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Sometimes several constellations form a story-telling tableau, an old tale frozen in place as stars. Those stories were passed down from parent to child and teacher to student over the many centuries until a Roman poet like Ovid bothered to record them permanently in writing 2,000 years ago.
One of the best stories rises out of three seemingly unrelated constellations — a crow, a cup, and a snake.
Look low in the south around 10:45 p.m., just after the sky has completely darkened. Of the three, Corvus, the Crow, is the easiest to find. Four relatively bright stars form a rough square. Crater, the Cup, is a faint semicircle of stars to the right of the Crow.
Hydra, the Water Snake, is more difficult. A meandering line of stars stretches just underneath Crater and Corvus and for a considerable distance to the left and right of the two smaller constellations.
Corvus was the pet and “gofer” of Apollo, god of the sun and patron of music, the arts, and learning. The pairing is somewhat ironic. Apollo was the god of light and truth. The crow is a noisy and obstreperous creature.
Still, Apollo considered the Crow a sacred bird. When the god had been threatened by the hideous monster Typhon, he changed himself into a crow to get away. In an odd way, he figured that he owed the bird his life.
The two companions never really got along. Corvus was originally a beautiful snow-white bird. One day, the Crow whispered in Apollo’s ear that Coronis, the god’s one true love, had been unfaithful to him. As punishment, Apollo turned the bird’s feathers coal-black, the way we see them today.
Apollo’s biggest beef against the crow was that he always sent it on important missions, and Corvus always managed to mess things up.
As Ovid describes tells the tale in his Fasti, one fine day Apollo was planning to make a sacrifice to the king of the gods, Zeus. He needed some water, so he sent the Crow to fetch some from a nearby brook. Corvus picked up Crater, Apollo’s cup, and flew off to do its duty.
Of course, it flubbed the job. A fig tree full of unripe fruit beckoned, and the lazy bird decided to wait around until the figs ripened.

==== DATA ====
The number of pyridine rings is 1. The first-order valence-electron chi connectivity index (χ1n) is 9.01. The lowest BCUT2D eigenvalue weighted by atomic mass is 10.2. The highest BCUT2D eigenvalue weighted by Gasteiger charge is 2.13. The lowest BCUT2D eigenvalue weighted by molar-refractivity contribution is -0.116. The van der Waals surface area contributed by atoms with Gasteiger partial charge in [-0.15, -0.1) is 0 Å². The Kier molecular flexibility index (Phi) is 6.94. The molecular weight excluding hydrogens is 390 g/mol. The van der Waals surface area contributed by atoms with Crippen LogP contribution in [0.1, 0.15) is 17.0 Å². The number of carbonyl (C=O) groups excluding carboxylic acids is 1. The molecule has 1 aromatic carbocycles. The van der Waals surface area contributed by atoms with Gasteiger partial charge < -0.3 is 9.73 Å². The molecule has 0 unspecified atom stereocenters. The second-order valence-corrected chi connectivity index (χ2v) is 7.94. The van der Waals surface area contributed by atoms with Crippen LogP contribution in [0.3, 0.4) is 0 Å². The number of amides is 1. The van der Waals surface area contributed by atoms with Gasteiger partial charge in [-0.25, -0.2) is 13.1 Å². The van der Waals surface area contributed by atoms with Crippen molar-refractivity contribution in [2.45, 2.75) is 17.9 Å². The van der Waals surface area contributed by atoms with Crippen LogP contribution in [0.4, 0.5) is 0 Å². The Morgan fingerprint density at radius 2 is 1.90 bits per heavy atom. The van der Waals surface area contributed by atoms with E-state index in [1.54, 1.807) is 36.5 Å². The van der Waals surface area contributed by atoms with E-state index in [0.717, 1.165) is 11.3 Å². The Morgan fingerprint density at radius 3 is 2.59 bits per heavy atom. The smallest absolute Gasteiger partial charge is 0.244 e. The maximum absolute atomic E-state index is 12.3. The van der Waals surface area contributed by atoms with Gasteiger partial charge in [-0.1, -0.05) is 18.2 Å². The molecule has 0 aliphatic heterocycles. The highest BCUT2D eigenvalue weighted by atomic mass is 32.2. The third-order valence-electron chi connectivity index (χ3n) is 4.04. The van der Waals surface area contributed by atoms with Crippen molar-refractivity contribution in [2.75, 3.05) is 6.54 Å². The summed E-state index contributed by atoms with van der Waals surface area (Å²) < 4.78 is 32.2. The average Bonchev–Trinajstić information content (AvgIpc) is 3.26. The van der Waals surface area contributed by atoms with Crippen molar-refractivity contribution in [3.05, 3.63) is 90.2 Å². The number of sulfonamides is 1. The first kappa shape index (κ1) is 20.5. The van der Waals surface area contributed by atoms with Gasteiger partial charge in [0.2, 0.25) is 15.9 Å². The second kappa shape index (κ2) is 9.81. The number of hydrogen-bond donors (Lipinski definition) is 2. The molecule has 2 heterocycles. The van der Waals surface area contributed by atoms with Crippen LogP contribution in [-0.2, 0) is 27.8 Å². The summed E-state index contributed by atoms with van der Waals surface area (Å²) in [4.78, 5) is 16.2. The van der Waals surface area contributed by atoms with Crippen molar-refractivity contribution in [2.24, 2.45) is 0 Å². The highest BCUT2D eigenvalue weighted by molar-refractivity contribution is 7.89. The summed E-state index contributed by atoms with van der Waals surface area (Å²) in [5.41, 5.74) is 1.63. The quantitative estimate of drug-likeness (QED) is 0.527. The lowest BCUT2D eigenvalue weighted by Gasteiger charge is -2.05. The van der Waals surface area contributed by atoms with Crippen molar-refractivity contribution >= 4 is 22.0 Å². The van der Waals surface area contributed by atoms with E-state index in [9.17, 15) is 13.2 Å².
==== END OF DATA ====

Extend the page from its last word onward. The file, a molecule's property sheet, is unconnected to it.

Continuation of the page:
Several days later, the crow finally ate the figs. With its hunger sated, it realized that Apollo was going to be livid when it returned to home base on Mount Olympus. In desperation, it picked up Hydra, the Water Snake, and flew back to Apollo with his tail between its legs.
Corvus claimed, rather sheepishly, that the snake had been blocking its access to the water, an alibi that Apollo didn’t buy into for a minute. Apollo was, after all, the god of learning and prophecy, so it was easy for him to see through the Crow’s pitiful deception and to come up with a unique and fitting punishment.
The Crow must forever ride the back of the Water Snake. The cup is there as well, full to the brim with water. Corvus may forever look, forever struggle, but in vain. The snake blocks the Crow’s access to the cool drink it desires above all else. Apollo has condemned Corvusto a life of thirst. The crow’s sweet song is reduced to a throaty rasp.
The old gods are dead and cannot tell their own stories, but you can.
Perhaps there will come a warm spring night when you are standing under the stars with some small child. Perhaps you will listen to the wind and hear in it the distant cry of the crow.
And perhaps you will tell, as it was done so long ago, the old, old story that stretches back to our dim beginnings when snow-white crows soared on that distant wind.
Saturn is still high in the south just after dark.
The great planetary conjunction of 2011 continues without Mercury, which is now probably too close to the sun for you to see. During predawn twilight, look very low in the east. Jupiter is highest and farthest to the right. Bright Venus is down and to the left. Much dimmer Mars is farthest right.
Tom Burns is the director of Ohio Wesleyan University’s Perkins Observatory. firstname.lastname@example.org
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